HARRISBURG, Pa. (WHTM) – Stickers, headbands, tattoos and activity books drawing attention to the spotted lanternfly invaded the Pennsylvania Farm Show in January, and the Department of Agriculture fears the invasive insect could spread beyond the walls of the largest indoor agricultural show and threaten Pennsylvania’s leading agriculture products.
“The problem with the lanternfly is it feeds on 70 different kinds of trees,” said Tim Elkner, a commercial horticulture extension educator. “It likes woody trees. It likes vineyards. It likes woody plant material.”
Pennsylvania’s agriculture is a multi-billion dollar industry and leads the nation in commodities such as hardwood timber, apples, tree farms and grapes – all of which are sought by the lanternfly and the reason why it is so important to prepare now.
Tom Haas is the owner of Cherry Hill Orchards near Lancaster, just five miles from a location where the lanternfly was spotted last year. “We dealt with the stink bug and learned how to manage that,” he said. “This is going to be another challenge. We’ll need the public to help us on this one.”
The Agriculture Department is asking everyone to get involved by contacting them of any sightings as we head into the growing season, especially in areas that are not currently in the quarantined area.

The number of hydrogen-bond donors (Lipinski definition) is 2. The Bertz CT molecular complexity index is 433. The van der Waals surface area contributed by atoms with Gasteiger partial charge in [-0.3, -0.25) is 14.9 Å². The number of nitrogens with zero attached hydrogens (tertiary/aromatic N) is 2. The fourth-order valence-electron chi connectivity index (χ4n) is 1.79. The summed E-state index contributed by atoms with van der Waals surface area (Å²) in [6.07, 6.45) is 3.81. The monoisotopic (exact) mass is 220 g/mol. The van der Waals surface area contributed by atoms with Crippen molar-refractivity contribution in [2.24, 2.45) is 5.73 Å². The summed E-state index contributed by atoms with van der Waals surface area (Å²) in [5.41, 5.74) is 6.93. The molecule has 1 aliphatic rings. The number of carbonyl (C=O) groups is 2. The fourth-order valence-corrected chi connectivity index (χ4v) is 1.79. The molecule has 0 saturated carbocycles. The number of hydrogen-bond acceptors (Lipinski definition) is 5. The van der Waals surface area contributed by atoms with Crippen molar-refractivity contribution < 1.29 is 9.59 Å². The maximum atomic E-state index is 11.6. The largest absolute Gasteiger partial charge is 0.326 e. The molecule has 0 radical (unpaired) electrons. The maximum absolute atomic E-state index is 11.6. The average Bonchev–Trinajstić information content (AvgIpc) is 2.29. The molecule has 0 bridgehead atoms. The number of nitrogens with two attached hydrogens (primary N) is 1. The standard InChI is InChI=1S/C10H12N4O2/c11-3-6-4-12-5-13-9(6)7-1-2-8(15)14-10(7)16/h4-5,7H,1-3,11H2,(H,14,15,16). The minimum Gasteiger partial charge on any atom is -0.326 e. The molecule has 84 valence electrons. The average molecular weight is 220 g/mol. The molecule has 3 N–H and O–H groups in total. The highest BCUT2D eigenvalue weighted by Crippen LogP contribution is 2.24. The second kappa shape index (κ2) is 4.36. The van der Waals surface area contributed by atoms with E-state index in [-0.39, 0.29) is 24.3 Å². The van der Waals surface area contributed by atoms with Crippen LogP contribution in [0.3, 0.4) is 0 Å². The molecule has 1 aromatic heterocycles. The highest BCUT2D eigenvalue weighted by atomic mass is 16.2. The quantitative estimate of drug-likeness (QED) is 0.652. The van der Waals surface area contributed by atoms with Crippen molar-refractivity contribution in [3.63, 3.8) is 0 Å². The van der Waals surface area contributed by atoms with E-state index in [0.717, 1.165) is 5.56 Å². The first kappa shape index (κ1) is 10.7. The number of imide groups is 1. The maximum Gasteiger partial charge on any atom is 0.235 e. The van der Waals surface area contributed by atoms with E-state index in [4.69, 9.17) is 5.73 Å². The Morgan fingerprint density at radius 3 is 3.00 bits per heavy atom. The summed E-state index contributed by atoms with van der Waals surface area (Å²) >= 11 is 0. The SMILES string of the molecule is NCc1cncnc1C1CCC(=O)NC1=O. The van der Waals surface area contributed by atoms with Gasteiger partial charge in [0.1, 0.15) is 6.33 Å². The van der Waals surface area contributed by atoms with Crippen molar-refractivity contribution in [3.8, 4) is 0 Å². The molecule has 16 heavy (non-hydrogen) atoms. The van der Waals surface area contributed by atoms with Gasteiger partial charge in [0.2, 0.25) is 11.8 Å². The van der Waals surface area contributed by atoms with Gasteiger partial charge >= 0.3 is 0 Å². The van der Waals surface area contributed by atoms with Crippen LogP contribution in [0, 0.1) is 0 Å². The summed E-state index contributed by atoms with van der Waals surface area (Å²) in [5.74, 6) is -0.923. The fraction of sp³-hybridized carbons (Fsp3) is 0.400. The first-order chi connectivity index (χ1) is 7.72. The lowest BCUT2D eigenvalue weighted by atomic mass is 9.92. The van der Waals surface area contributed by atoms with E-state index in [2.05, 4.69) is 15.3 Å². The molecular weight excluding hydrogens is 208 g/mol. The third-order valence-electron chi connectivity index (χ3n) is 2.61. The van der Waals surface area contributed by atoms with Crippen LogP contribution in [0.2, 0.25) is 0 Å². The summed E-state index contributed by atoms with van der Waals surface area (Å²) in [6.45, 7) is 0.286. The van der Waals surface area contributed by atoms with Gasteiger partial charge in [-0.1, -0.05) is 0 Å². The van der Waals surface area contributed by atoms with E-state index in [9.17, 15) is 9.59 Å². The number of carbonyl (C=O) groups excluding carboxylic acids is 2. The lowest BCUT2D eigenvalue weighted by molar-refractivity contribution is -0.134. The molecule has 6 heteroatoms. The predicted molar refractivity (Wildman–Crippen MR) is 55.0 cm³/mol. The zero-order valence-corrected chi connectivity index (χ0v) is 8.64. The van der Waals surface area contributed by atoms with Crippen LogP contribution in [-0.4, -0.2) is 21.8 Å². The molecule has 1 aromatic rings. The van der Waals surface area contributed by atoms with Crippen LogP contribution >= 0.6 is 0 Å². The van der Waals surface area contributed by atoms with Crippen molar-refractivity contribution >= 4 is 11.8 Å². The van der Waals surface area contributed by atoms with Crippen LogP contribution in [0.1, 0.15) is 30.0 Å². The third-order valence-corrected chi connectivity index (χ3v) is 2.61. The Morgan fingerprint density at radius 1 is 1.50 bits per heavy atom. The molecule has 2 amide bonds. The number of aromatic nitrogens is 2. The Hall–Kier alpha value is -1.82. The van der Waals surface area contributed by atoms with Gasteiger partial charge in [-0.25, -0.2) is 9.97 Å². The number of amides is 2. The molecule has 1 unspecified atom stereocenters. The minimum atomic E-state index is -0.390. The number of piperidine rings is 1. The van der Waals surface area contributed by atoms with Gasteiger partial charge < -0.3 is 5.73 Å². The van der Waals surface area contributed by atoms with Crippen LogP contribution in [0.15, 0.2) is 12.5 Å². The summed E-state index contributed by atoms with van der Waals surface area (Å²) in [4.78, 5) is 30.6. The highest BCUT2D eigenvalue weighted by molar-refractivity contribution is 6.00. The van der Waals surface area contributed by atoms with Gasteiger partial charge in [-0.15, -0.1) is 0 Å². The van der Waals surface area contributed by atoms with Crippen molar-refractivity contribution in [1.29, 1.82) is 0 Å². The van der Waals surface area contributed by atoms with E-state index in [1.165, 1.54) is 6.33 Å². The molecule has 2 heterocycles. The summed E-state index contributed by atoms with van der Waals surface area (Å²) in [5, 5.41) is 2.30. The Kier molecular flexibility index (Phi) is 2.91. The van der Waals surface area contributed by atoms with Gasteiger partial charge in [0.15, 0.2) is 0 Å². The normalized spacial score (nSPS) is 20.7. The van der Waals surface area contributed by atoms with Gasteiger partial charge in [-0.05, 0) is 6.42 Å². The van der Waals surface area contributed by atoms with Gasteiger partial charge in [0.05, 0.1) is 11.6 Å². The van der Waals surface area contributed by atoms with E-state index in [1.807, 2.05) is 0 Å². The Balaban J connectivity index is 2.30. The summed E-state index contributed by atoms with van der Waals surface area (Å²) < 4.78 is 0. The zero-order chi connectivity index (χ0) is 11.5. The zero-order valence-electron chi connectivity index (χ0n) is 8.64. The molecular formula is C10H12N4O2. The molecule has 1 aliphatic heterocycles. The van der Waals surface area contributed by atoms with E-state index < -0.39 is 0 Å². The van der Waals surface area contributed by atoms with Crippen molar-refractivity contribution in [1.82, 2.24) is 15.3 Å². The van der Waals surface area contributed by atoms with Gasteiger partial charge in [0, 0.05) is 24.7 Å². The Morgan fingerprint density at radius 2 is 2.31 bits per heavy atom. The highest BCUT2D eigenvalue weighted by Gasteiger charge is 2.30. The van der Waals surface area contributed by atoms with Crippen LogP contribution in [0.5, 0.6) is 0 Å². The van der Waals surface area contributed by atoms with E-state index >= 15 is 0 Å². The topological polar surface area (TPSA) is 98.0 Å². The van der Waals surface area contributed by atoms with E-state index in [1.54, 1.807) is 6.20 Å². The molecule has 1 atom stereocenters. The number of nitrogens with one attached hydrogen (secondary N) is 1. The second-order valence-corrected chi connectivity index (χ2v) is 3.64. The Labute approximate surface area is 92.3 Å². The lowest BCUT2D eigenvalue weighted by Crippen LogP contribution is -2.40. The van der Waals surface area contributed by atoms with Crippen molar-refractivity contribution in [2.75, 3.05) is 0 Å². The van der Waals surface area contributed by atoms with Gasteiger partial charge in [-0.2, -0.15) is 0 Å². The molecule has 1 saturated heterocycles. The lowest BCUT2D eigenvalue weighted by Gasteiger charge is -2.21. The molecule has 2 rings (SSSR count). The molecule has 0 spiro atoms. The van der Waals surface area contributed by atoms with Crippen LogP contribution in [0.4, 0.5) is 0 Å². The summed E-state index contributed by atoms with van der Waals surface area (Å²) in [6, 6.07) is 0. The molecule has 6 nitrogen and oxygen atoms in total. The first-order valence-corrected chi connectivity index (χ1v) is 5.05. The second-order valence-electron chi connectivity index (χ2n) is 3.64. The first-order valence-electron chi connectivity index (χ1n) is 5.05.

“Lancaster is quarantined, but York is not, so if a viewer finds this insect in York County this year, they need to notify the Department of Agriculture so they can monitor the spread of this insect,” Elkner said.
The lanternfly is distinct, about one inch long in the adult stage, and at rest will display a gray forewing with black spots. The hind wings have patches of red and black with a white band. The eggs are a little more difficult to distinguish:
“The eggs themselves are layed in lines, not quite barrel-shaped, but they are elongated. The female lays 30 to 50 and puts a waxy coating over it,” Elkner said.
The insects native to Asia are attracted to an invasive tree in the state, which also happens to be native to Asia, known as alanthus. Nicknamed the tree of heaven, these trees are everywhere, particularly along roadsides and field edges.
There are still unknowns about the lanternfly and the link between alanthus, and if the lanternfly can be controlled by controlling the invasive trees. What the Agriculture Department knows is the insect has the potential to be much worse than the stink bug. We’re all asked to do our part by looking for this pest to help protect Pennsylvania’s agriculture.
If you spot any eggs now, or if you see a lanternfly this spring or summer, you can send a picture and report it by emailing firstname.lastname@example.org or calling the invasive species report line at 1-866-253-7189.